"We're all competitive. We're going to hard-charge this. But we also lost some [good] guys. Does that derail the commitment of the university or where this program's headed? The fact that one day you woke up and now you're going to play in the Big East. And we haven't had a chance to recruit that yet. We're doing it now. They're not here. This program is here to stay, and it's going to grow. Does it happen instantaneously? I'm sorry that there's scars from the past. People are at the highest level of awareness for Temple football. What we need to do is keep our perspective. That's my soap box . . .

"I don't have a crystal ball. I don't know how this is all going to play out [in 2012]. I know we're young. I know we're going to battle. I know this: There's going to be twists and turns. That's college football. There'll be some bad obstacles we have to overcome. I'm really looking forward to all that good stuff that goes into it."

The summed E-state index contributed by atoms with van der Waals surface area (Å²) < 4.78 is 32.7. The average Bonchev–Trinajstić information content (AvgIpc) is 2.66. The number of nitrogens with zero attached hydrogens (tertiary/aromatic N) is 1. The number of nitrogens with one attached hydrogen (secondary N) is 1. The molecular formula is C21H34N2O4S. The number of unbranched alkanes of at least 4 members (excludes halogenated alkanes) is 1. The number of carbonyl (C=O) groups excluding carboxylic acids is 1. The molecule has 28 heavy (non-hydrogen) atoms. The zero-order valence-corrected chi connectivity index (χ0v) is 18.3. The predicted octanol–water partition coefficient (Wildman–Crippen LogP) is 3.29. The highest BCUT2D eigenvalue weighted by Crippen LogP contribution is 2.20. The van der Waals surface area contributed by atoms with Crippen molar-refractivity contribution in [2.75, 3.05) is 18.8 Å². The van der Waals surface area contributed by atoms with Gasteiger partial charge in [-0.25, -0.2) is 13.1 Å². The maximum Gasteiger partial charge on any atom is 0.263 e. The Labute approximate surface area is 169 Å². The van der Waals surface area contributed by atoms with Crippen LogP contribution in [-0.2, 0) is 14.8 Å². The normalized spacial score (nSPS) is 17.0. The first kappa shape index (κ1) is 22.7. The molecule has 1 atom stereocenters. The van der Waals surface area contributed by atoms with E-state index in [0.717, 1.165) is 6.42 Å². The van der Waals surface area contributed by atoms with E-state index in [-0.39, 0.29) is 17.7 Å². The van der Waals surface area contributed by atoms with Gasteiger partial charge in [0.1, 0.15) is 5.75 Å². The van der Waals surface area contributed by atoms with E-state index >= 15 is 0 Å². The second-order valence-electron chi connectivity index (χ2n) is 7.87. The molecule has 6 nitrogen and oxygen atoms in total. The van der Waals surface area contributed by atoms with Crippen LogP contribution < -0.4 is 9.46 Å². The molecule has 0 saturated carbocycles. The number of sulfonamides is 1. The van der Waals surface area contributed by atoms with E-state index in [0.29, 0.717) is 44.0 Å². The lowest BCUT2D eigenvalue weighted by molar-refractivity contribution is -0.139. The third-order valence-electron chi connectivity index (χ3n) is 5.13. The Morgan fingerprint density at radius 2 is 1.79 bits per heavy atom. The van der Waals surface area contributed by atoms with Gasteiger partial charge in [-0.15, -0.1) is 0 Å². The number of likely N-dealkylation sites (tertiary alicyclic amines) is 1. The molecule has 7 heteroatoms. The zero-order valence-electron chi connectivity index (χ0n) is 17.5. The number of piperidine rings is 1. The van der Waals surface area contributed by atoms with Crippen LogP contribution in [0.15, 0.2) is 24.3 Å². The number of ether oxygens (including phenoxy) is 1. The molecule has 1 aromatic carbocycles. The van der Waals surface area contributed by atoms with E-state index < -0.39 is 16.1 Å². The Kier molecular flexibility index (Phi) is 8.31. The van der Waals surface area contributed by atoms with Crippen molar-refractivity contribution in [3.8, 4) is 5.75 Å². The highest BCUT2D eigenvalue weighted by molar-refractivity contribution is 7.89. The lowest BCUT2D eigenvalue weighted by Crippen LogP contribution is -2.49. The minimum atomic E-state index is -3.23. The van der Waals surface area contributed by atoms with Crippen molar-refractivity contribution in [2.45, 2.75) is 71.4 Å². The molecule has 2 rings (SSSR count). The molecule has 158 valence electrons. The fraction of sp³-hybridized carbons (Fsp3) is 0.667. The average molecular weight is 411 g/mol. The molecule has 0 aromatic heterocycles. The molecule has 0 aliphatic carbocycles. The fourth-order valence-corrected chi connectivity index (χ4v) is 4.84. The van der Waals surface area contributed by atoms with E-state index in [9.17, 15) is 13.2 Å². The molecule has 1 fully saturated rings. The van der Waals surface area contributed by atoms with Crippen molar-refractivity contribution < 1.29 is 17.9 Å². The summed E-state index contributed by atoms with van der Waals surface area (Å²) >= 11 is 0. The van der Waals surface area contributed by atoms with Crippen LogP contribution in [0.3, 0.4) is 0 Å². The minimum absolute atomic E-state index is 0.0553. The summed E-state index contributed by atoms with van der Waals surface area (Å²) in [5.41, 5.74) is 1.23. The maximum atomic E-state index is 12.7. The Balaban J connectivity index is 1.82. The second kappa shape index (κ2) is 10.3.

Certainly fair enough.

He has playmakers, especially in the offensive backfield, where Chris Coyer is the trigger man trying to utilize many of the same schemes that made Tim Tebow a household name. Bernard Pierce left early for the NFL, but Matt Brown is back. And he's joined by Boston College transfer Montel Harris, who might be every bit as talented as Pierce. The offensive line is thin, and the wide receiving corps has to prove itself. There are also questions on defense. But coordinator Chuck Heater was able to overcame the loss of two top 54 NFL draft picks last season. And in case there's any need for a security blanket, both the punting and placekicking are once again being handled by the quite capable right foot of Brandon McManus.